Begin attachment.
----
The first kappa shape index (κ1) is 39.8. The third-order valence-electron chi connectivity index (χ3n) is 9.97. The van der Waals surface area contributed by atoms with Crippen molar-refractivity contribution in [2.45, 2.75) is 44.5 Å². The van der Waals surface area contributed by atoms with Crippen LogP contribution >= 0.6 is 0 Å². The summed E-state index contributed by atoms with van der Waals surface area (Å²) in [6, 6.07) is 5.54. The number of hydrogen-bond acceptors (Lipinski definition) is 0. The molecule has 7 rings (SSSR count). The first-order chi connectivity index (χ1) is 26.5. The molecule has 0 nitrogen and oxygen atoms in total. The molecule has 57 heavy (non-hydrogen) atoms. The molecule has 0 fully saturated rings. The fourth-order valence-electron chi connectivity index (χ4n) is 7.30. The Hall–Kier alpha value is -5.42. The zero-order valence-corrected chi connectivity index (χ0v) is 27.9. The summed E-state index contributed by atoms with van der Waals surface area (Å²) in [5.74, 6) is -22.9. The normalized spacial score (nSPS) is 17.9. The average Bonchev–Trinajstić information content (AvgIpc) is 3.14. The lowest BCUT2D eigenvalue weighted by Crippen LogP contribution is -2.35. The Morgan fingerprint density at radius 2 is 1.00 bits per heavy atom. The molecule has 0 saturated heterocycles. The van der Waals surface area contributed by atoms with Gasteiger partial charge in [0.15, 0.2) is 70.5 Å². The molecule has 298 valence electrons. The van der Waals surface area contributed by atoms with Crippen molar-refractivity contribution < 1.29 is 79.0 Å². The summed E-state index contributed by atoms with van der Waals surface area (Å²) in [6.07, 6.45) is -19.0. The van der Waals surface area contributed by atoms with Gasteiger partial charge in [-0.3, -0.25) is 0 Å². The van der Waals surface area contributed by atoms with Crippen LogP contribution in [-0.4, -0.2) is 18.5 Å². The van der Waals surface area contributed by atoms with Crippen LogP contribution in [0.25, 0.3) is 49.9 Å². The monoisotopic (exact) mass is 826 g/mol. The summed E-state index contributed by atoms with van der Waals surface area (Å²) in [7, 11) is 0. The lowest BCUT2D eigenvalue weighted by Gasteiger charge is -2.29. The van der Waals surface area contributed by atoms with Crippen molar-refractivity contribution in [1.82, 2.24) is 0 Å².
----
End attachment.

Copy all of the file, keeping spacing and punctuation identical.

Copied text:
The first kappa shape index (κ1) is 39.8. The third-order valence-electron chi connectivity index (χ3n) is 9.97. The van der Waals surface area contributed by atoms with Crippen molar-refractivity contribution in [2.45, 2.75) is 44.5 Å². The van der Waals surface area contributed by atoms with Crippen LogP contribution >= 0.6 is 0 Å². The summed E-state index contributed by atoms with van der Waals surface area (Å²) in [6, 6.07) is 5.54. The number of hydrogen-bond acceptors (Lipinski definition) is 0. The molecule has 7 rings (SSSR count). The first-order chi connectivity index (χ1) is 26.5. The molecule has 0 nitrogen and oxygen atoms in total. The molecule has 57 heavy (non-hydrogen) atoms. The molecule has 0 fully saturated rings. The fourth-order valence-electron chi connectivity index (χ4n) is 7.30. The Hall–Kier alpha value is -5.42. The zero-order valence-corrected chi connectivity index (χ0v) is 27.9. The summed E-state index contributed by atoms with van der Waals surface area (Å²) in [5.74, 6) is -22.9. The normalized spacial score (nSPS) is 17.9. The average Bonchev–Trinajstić information content (AvgIpc) is 3.14. The lowest BCUT2D eigenvalue weighted by Crippen LogP contribution is -2.35. The Morgan fingerprint density at radius 2 is 1.00 bits per heavy atom. The molecule has 0 saturated heterocycles. The van der Waals surface area contributed by atoms with Gasteiger partial charge in [0.15, 0.2) is 70.5 Å². The molecule has 298 valence electrons. The van der Waals surface area contributed by atoms with Crippen molar-refractivity contribution < 1.29 is 79.0 Å². The summed E-state index contributed by atoms with van der Waals surface area (Å²) in [6.07, 6.45) is -19.0. The van der Waals surface area contributed by atoms with Gasteiger partial charge in [-0.3, -0.25) is 0 Å². The van der Waals surface area contributed by atoms with Crippen LogP contribution in [-0.4, -0.2) is 18.5 Å². The van der Waals surface area contributed by atoms with Crippen LogP contribution in [0.25, 0.3) is 49.9 Å². The monoisotopic (exact) mass is 826 g/mol. The summed E-state index contributed by atoms with van der Waals surface area (Å²) in [7, 11) is 0. The lowest BCUT2D eigenvalue weighted by Gasteiger charge is -2.29. The van der Waals surface area contributed by atoms with Crippen molar-refractivity contribution in [1.82, 2.24) is 0 Å².